Need to know
- Shared accommodation is when you live with a roommate or a landlord (sharing living space).
- The Residential Tenancies Act (RTA) sets out the rights and obligations of landlords and tenants in Alberta. But, it does not apply to shared accommodation situations.
- Any shared accommodation issues between roommates are not covered by the RTA.
- If you are living with roommates or sharing living space with your landlord, you should have written agreements in place.
Living with a roommate
The Residential Tenancies Act does not address the rights and obligations that tenants have to one another. It is common for roommates to enter into roommate agreements so that each tenant knows their rights and obligations.
A roommate agreement can include things like:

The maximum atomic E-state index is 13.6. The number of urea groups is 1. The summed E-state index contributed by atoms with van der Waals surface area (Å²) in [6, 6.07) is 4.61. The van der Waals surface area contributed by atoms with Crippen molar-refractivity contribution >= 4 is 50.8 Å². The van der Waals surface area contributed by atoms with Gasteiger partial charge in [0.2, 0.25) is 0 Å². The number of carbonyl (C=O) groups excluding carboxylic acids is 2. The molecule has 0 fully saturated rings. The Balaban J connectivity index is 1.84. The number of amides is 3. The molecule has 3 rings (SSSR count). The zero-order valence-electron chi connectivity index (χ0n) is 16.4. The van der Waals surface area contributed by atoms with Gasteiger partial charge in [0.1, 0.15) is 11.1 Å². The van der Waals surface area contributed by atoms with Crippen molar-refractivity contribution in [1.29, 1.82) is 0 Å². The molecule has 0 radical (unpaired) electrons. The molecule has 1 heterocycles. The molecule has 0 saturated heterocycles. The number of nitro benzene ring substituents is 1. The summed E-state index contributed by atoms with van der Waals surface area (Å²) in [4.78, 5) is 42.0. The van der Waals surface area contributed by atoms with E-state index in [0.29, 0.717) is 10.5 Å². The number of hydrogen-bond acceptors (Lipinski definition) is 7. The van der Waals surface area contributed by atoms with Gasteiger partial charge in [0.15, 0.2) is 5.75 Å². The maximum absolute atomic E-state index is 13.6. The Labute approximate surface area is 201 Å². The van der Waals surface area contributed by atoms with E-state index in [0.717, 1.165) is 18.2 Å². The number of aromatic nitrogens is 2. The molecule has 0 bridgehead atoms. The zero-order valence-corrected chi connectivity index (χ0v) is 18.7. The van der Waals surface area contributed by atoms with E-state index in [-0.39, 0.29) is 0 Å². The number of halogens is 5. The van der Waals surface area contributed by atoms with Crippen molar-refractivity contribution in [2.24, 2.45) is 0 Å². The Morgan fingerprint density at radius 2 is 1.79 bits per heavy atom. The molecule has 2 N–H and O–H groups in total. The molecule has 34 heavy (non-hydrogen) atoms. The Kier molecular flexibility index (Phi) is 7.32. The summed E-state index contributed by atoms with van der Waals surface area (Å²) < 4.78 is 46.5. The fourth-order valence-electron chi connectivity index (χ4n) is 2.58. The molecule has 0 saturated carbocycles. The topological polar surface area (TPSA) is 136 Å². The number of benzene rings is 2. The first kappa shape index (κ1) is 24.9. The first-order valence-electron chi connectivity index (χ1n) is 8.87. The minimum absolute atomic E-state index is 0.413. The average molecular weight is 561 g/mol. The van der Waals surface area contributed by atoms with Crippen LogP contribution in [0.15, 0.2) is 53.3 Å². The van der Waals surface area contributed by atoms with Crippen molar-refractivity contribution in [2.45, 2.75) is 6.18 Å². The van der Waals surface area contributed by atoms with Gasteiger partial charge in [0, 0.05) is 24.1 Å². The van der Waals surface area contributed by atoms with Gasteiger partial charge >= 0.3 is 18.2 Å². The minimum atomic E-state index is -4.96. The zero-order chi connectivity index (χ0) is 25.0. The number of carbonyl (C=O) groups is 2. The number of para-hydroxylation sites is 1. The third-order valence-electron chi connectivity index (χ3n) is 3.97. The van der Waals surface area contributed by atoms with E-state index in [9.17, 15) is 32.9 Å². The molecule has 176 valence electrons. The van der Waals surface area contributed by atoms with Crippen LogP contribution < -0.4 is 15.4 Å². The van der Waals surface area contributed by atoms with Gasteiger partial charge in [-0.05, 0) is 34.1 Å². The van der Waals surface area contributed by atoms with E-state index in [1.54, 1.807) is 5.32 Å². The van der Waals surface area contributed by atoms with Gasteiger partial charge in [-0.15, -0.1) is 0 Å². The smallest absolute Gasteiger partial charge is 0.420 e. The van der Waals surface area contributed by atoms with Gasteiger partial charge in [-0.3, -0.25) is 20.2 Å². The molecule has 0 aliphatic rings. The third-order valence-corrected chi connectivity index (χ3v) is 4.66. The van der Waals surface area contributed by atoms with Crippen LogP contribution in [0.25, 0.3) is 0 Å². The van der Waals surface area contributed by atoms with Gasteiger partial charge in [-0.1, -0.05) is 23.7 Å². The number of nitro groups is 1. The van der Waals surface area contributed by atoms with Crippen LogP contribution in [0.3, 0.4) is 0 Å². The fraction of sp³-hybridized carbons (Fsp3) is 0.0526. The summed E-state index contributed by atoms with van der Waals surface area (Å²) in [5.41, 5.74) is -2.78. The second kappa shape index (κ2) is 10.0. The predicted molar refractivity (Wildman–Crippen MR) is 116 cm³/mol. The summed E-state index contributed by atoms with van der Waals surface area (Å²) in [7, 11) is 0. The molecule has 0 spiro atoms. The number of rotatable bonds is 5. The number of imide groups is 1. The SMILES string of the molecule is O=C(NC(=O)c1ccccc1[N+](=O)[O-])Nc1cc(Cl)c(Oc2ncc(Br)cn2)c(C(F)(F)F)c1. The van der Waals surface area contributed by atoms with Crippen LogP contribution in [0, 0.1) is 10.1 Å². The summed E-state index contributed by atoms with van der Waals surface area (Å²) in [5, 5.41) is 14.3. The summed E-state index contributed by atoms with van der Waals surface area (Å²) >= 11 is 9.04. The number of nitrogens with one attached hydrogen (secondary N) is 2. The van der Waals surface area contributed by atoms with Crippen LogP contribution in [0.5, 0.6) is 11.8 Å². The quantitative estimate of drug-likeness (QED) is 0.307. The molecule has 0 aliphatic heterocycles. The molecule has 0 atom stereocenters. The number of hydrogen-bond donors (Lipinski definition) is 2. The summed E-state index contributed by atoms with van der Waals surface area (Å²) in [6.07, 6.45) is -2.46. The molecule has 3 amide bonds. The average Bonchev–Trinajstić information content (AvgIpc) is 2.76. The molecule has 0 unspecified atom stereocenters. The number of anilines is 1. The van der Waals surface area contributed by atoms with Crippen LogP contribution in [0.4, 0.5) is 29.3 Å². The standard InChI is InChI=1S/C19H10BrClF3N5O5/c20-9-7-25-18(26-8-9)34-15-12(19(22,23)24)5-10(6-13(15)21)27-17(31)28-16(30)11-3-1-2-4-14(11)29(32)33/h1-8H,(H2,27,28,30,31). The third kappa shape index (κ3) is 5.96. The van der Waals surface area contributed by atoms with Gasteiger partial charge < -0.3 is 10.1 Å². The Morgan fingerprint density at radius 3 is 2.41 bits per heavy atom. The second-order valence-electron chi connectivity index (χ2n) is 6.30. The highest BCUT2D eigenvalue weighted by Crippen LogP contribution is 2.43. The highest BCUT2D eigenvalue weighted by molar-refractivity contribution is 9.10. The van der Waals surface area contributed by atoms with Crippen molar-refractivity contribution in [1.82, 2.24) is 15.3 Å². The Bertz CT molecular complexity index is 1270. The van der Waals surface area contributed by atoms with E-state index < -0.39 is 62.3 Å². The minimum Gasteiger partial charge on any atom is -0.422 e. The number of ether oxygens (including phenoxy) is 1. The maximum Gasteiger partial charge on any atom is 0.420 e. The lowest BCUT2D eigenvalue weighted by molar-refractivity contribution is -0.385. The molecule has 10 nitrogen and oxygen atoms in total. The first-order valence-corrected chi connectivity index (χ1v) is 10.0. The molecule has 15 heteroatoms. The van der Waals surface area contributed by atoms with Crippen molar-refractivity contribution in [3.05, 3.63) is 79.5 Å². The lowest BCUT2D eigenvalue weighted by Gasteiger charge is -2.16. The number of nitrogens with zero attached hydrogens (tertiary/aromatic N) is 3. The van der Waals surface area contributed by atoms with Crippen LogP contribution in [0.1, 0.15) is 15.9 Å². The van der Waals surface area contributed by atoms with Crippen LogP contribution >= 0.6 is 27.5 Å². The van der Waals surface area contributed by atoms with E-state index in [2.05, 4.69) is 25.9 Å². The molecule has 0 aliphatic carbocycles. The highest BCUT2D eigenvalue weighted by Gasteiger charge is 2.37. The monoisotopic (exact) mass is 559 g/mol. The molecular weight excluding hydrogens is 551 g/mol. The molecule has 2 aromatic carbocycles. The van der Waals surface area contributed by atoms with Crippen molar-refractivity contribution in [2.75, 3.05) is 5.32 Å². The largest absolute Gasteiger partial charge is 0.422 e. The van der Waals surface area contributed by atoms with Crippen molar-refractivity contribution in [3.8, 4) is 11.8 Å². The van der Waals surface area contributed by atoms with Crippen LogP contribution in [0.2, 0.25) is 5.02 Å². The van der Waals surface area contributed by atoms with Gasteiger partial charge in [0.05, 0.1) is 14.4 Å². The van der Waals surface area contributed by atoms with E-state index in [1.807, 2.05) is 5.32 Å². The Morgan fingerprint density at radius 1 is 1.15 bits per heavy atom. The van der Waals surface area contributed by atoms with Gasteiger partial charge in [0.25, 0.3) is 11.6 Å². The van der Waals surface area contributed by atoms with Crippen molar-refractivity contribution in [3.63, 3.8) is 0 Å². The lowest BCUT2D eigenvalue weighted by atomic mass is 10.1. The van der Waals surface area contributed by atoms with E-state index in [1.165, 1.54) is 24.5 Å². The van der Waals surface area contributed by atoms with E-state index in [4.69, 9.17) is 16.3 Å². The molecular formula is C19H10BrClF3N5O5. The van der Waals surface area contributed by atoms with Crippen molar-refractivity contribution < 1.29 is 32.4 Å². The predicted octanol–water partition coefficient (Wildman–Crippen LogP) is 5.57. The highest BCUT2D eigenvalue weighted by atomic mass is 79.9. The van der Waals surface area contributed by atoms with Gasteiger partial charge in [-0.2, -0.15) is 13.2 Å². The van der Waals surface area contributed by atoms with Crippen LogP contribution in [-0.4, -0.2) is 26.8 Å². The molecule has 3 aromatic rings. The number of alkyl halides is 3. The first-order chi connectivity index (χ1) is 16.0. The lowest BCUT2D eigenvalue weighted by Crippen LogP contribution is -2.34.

- how rent is split and paid to the landlord
- how bills will be split
- how the rental property will be shared
- when notice to move out must be given to the other roommate(s)
- how the security deposit will be handled if one roommate leaves
- how chores will be split in the rental property
Roommates can add other terms as long as all roommates agree on them.
Living with the landlord
If a tenant shares living space with the landlord, then the Residential Tenancies Act does not apply. A common example of when the Residential Tenancies Act does not apply is when a tenant rents a room in the landlord’s home and shares the kitchen and living room with the landlord.
Tenants who live with their landlords do not have the same protections as tenants who are covered by the Residential Tenancies Act. For example, if the tenant does not pay rent one month, the landlord does not need to give the tenant a 14-day notice to end the tenancy. The landlord can ask the tenant to leave immediately for not paying rent.
If the landlord and tenant share living space, it is a very good idea to have a written contract setting out the rules that both the landlord and tenant must follow to provide some basic protections.